Objectives: To evaluate the effectiveness of the diabetes care management (CM) program in Kaiser Permanente Northern California (KPNC) by determining the proportion of enrollees that met program entry criteria and by comparing intermediate outcomes trajectories of enrollees versus similar patients who did not receive CM.
Study design: Observational study with propensity score matching of CM patients to control subjects.
Methods: Care management program entry criteria were assessed for 179,249 adult patients with diabetes mellitus in 2003 and were compared between CM and non-CM patients in that year. Propensity score matching was used to match CM patients with comparable non-CM controls. Preprogram and postprogram glycosylated hemoglobin (A1C), low-density lipoprotein cholesterol (LDL-C), and systolic blood pressure levels, as well as medication adherence, and treatment intensification rates of CM patients, were compared for enrollees versus controls.
Results: Sixteen percent of CM patients were ineligible by program entry criteria. Small but statistically significant differences in A1C and LDL-C levels favoring CM patients were observed during 15 months of postprogram follow-up. Care management patients were more likely to receive treatment intensification for poorly controlled hyperglycemia, hyperlipidemia, and hypertension. Improvements in all 3 cardiovascular risk factor levels were observed for all KPNC patients with diabetes regardless of CM participation.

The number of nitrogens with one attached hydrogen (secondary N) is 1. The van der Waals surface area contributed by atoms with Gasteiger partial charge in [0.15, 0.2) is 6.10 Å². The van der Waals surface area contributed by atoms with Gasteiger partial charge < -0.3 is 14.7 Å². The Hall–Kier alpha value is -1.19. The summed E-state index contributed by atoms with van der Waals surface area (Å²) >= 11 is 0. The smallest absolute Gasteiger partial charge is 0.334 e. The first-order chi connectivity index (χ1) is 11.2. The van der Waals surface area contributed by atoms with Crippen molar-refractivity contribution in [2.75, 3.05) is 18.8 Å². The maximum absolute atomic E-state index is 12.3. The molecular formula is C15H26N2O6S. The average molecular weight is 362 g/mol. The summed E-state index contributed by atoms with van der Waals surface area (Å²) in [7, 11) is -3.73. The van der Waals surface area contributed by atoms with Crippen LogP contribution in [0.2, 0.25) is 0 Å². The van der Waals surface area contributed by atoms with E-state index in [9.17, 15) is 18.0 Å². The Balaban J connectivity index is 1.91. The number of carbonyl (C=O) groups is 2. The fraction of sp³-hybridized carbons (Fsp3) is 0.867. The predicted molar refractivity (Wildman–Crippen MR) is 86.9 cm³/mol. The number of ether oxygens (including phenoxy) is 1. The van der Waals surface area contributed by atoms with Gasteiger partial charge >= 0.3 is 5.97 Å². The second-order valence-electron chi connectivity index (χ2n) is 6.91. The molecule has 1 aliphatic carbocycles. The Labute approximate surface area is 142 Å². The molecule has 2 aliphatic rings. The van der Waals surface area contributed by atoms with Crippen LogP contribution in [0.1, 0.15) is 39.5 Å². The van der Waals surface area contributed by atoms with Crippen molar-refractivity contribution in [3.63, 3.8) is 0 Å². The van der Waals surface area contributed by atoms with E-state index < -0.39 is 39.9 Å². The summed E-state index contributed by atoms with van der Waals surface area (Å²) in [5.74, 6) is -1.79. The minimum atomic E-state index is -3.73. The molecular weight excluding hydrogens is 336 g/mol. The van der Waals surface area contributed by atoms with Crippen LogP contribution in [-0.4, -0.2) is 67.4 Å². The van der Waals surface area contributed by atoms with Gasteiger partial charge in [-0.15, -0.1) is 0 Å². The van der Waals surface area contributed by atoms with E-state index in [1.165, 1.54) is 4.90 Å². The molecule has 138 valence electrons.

Conclusions: Eligibility guidelines for diabetes CM were not strictly adhered to in this program. Nevertheless, in a population with improving risk factor control, patients entering CM experienced slightly greater improvement.